The second part of Freud’s lecture deals more concretely with his theory of the instincts. In considering his claim that “he theory of the instincts is so to say our mythology,” we should take note of two points (118). On the one hand, Freud implies that modern man lacks the kind of coherent and organizing mythology that defined prior civilizations, such as that of the ancient Greeks. Hence, we have created a roughly scientific “mythology” that explains human actions and behavior through an appeal to biological instincts. At the same time, Freud’s comment returns us to the idea of the formative role of the Oedipus complex, whose name Freud takes from the Greek myth of Oedipus the King, told most famously by the ancient Greek playwright Sophocles. The statement hence suggests that even our supposedly scientific, biological theories of instinctual life contain elements of myth and literary associations, which also expands upon his earlier notion that the ego deals with the demands of the id by staging or “dramatizing” to itself the consequences of certain actions.
In the latter half of the essay, Freud touches on one of his signature theories: that humans are defined by a conflict between sexual and destructive, aggressive impulses. He argues that all drives are ultimately based in "Eros and aggressiveness,” but that all instinctual impulses are basically mixtures of these two classes (136).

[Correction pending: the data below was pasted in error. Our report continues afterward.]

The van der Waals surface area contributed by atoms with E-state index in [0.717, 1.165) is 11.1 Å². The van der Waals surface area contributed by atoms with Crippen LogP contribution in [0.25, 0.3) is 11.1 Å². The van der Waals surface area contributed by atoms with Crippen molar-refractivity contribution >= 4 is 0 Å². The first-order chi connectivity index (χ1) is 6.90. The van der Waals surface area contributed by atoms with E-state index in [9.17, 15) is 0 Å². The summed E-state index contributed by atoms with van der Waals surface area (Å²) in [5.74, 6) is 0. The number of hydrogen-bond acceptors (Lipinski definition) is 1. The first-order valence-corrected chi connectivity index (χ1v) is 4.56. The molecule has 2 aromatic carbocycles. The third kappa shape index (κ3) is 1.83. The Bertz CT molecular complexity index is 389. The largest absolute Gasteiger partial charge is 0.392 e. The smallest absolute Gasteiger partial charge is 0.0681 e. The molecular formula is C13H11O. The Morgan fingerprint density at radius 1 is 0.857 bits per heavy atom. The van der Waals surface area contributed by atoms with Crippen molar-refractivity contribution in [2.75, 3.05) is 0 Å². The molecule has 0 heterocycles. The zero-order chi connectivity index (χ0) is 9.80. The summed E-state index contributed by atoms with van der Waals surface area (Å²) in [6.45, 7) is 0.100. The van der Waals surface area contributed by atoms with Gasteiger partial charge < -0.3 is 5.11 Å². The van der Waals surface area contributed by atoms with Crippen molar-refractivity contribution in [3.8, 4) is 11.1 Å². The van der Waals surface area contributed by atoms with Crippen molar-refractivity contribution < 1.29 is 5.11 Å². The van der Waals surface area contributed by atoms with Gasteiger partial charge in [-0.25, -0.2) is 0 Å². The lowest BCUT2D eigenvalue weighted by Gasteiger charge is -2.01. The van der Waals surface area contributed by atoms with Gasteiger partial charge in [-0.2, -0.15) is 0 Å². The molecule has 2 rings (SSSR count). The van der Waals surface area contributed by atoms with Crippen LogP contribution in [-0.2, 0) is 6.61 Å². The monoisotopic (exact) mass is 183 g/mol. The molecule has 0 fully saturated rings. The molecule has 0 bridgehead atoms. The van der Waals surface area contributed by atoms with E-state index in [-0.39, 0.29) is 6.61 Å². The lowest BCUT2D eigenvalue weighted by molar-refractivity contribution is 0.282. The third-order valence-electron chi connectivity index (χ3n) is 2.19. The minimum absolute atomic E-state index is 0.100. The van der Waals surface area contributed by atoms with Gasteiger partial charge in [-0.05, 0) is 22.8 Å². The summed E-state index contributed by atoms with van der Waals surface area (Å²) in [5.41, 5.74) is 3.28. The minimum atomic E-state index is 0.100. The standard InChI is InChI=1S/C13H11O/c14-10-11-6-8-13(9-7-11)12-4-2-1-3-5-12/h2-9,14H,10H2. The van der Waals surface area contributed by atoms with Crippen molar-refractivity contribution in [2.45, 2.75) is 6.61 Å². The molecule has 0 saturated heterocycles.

However, instances of sadism and masochism complicate his perspective. Once he acknowledges that the masochistic drive for self-destruction counters his beliefs, he introduces another controversial idea: the death-instinct. Perhaps because he can imagine knee-jerk opposition, he poses the idea in extremely scientific terms. First, he attributes this drive even to inorganic material. Secondly, he discusses it not in terms of our emotions, but in terms of an instinctive drive to return to organic material. He does not shy away from acknowledging the contradiction; he instead embraces it as a central aspect of our psyches.
The lecture's conclusion contains a sort of joke that both plays upon Freud’s audience and relates to the process of psychoanalysis itself. When Freud says “we have emerged from the psychical underworld into the open market-place,” he is subtly returning to the example of agoraphobia which he had earlier used (137). “Agora” is a Greek root that means “market-place”, so Freud is likening the audience’s journey through his lecture to a journey from the underworld of the unconscious, upward and outward into the daylight and exposure of the public world. This process is also akin to the ego’s incorporation of the id, and so Freud implies that the experience of working through his lecture is a kind of psychic labor by which unconscious knowledge or repressed urges can be brought into the open, and incorporated into psychic life more successfully. The joke is certainly subtle, but evidences Freud's extreme intellect and his joy in not only discovering truth, but in turning that truth into a type of literature.